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The International Writers Magazine: Book Reviews

The Last Great Dance On Earth by Sandra Gulland
Publisher: Headline Review
ISBN-10: 074726192X
ISBN-13: 978-0747261926

Ruby Harrison

‘I was not born for such grandeur’ Josephine, in a letter to her daughter Hortense.

The Last Great Dance On Earth is the final book in the fascinating trilogy by Sandra Gulland

The acclaimed bestsellers follow the extraordinary life of Josephine Bonaparte from her impoverished childhood through becoming the empress of France and finally to her enduring legacy as Josephine’s progeny live on in most of the royal houses today. This final instalment covers the period from early 1800 to Josephine’s death on May 29th, 1814.

The novel opens with Bonaparte and Josephine taking a walk together through their garden palace in the early hours of the morning and throughout the book there are tender moments such as these, which serve to show the depth and passion of their union. Despite this, their marriage is threatened both internally and externally by factors they cannot control.

Although they have been married for four tumultuous years, and have tried many unusual ‘cures’ Josephine is unable to have Napoleon’s child. Historians put this down to Josephine’s imprisonment during the Terror, which caused an early menopause. This prevents Bonaparte from fathering an heir to the throne and ultimately leads to his infidelity. Other factors, such as England making war against France and Napoleon’s Corsican family rebelling against Josephine, only serve make things harder. The family, particularly napoleons sister, Caroline, are jealous and malicious toward Josephine, believing they deserve more recognition from their brother and that it is ‘the old woman’ who prevents this.

Written as a first person journal it is vivid, fresh and seems to possess a sense of immediacy throughout which defies the conventions of historical fiction. The novel unfurls through her varied diary entries and the reader is shown not just the changing times but also her changing moods and feelings about the unusual life she has led. Thus we see Bonaparte’s infidelity through Josephine’s eyes and feel the pain she felt knowing in some way she was to be blamed. As well as her sadness we also feel the empress’ joy at the ordinary things life brings, her children’s marriages and her grandchildren. The diary entries present an amazing, strong woman and through her exquisitely crafted words Josephine could almost be lifted off the page; gentle, reflective, and entirely likeable.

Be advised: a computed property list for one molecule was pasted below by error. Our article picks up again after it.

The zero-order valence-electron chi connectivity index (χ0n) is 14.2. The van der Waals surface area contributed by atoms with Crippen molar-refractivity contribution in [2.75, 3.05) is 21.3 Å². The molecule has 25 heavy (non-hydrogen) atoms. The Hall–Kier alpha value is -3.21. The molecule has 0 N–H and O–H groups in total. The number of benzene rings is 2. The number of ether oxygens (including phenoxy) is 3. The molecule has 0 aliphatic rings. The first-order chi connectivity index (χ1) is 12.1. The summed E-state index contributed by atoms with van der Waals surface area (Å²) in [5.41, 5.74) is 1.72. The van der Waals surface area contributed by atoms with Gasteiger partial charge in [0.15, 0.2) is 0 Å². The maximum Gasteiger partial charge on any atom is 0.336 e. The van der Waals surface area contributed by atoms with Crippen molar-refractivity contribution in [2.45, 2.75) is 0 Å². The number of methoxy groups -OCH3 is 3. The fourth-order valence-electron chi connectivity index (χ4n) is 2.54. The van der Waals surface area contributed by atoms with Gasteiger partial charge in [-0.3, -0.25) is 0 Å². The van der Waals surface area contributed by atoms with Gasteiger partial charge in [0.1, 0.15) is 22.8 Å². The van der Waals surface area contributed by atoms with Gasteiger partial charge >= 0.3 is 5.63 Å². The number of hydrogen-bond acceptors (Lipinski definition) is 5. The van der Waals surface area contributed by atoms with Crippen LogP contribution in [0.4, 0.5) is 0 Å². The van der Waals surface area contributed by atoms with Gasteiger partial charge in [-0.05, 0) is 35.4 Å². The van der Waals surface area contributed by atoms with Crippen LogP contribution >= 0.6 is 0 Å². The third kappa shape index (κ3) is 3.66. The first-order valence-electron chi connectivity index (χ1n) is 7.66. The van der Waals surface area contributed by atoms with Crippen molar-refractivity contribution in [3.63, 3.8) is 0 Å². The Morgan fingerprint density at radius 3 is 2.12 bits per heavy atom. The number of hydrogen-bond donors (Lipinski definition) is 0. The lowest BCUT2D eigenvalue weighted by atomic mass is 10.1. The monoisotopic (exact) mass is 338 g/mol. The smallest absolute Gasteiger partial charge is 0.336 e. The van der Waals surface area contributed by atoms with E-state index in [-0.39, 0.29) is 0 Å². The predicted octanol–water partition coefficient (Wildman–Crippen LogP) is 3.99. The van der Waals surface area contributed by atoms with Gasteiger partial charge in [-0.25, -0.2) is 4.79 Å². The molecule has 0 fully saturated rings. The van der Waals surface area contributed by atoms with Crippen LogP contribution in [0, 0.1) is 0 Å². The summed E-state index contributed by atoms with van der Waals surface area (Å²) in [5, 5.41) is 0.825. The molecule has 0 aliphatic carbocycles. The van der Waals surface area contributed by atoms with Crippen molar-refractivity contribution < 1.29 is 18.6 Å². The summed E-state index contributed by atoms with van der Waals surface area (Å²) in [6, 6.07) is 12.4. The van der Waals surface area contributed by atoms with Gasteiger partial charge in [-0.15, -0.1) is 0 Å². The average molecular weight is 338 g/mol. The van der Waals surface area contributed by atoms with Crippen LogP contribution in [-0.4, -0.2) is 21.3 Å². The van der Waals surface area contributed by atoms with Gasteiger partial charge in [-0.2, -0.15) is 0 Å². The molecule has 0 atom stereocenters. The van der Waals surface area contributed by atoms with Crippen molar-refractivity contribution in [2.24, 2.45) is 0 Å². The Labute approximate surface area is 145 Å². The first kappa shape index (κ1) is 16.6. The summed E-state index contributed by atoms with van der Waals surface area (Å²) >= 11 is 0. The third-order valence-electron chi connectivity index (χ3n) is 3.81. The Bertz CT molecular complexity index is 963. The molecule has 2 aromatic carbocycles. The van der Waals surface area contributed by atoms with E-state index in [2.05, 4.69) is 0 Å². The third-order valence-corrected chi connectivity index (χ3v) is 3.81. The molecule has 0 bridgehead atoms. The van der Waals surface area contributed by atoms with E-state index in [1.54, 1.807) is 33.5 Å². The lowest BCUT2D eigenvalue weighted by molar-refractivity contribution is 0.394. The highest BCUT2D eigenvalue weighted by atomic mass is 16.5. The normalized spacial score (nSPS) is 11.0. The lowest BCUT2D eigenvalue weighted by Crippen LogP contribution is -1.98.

As Napoleon’s family and his cabinet members push for a divorce to insure political stability and he realises for the good of the nation he must leave Josephine and marry a younger woman of royal blood to ensure a Bonaparte succession. Their divorce ceremony, December 15th, is a moving passage within the book and both read prepared statements which emphasise their mutual love and highlight their divorce is a sacrifice for France. Much is written about how Josephine soaked her apartments in the palace with her fragrance to remind Napoleon of herself long after she had gone.

As Napoleon had always believed, Josephine was his guardian angel, and without her presence and good sense public support begins to wane and he is eventually exiled with his new wife and baby boy. The book closes with Josephine’s death which we hear through a letter to Napoleon from Eugene. Her last words are ‘tell him I am waiting.’ According to historical lore, Napoleon’s last words were also about his love; ‘I have just seen my good Josephine. She told me we would never again be separated. She promised me.’

Historical fiction rests on a thin line between truth and imagination. All writers of the genre face the choice of making a novel out of pure fact, and sacrificing their own creative input, or losing hold of what actually happened and creating a fascinating story. Sandra Gulland stands exactly in the middle. The novel is packed with captivating historical detail, which often takes the form of footnotes so that the reader is fully informed. However, aside from this, the characters she has created with only their names, and history as guidance, are perfectly imagined and so real it is almost impossible to comprehend they acted or felt any different.

So much of history is based on sources and facts but we can never truly know what occurred, and know even less of how the great characters in history felt. It is this which makes historical fiction, and in particular this fascinating book so readable and engrossing. I truly believed in the picture she painted; in Napoleon’s passion and ambition, and in Josephine’s sweet nature. The Last Great Dance On Earth works not only as an engrossing historical novel, but also as a tragic love story made even more poignant by its truth.
Ruby Ceridwen Harrison
shl60531 at

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